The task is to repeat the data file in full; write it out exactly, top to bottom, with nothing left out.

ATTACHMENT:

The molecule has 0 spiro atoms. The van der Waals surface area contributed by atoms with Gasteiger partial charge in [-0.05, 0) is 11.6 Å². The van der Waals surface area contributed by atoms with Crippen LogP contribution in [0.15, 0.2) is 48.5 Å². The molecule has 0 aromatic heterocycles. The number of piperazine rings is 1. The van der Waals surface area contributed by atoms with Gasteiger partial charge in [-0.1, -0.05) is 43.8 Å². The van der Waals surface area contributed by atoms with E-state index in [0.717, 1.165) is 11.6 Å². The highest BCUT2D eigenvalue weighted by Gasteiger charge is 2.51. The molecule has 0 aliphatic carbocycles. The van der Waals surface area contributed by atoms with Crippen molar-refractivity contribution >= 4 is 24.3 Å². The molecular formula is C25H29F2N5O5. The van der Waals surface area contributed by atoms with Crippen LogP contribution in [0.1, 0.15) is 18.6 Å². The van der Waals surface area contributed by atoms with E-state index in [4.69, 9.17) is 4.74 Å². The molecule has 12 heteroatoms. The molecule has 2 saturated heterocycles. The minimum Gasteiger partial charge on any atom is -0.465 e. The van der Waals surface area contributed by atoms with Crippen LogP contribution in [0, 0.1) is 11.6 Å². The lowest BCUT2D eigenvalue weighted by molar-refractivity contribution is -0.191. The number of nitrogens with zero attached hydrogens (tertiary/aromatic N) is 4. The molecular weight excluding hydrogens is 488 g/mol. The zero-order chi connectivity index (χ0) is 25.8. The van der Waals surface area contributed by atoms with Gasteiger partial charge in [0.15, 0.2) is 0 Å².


The molecule has 0 spiro atoms. The van der Waals surface area contributed by atoms with Gasteiger partial charge in [-0.05, 0) is 11.6 Å². The van der Waals surface area contributed by atoms with Crippen LogP contribution in [0.15, 0.2) is 48.5 Å². The molecule has 0 aromatic heterocycles. The number of piperazine rings is 1. The van der Waals surface area contributed by atoms with Gasteiger partial charge in [-0.1, -0.05) is 43.8 Å². The van der Waals surface area contributed by atoms with E-state index in [0.717, 1.165) is 11.6 Å². The highest BCUT2D eigenvalue weighted by Gasteiger charge is 2.51. The molecule has 0 aliphatic carbocycles. The van der Waals surface area contributed by atoms with Crippen molar-refractivity contribution >= 4 is 24.3 Å². The molecular formula is C25H29F2N5O5. The van der Waals surface area contributed by atoms with Crippen LogP contribution in [0.1, 0.15) is 18.6 Å². The van der Waals surface area contributed by atoms with E-state index in [4.69, 9.17) is 4.74 Å². The molecule has 12 heteroatoms. The molecule has 2 saturated heterocycles. The minimum Gasteiger partial charge on any atom is -0.465 e. The van der Waals surface area contributed by atoms with Crippen LogP contribution in [0, 0.1) is 11.6 Å². The lowest BCUT2D eigenvalue weighted by molar-refractivity contribution is -0.191. The number of nitrogens with zero attached hydrogens (tertiary/aromatic N) is 4. The molecular weight excluding hydrogens is 488 g/mol. The zero-order chi connectivity index (χ0) is 25.8. The van der Waals surface area contributed by atoms with Gasteiger partial charge in [0.15, 0.2) is 0 Å².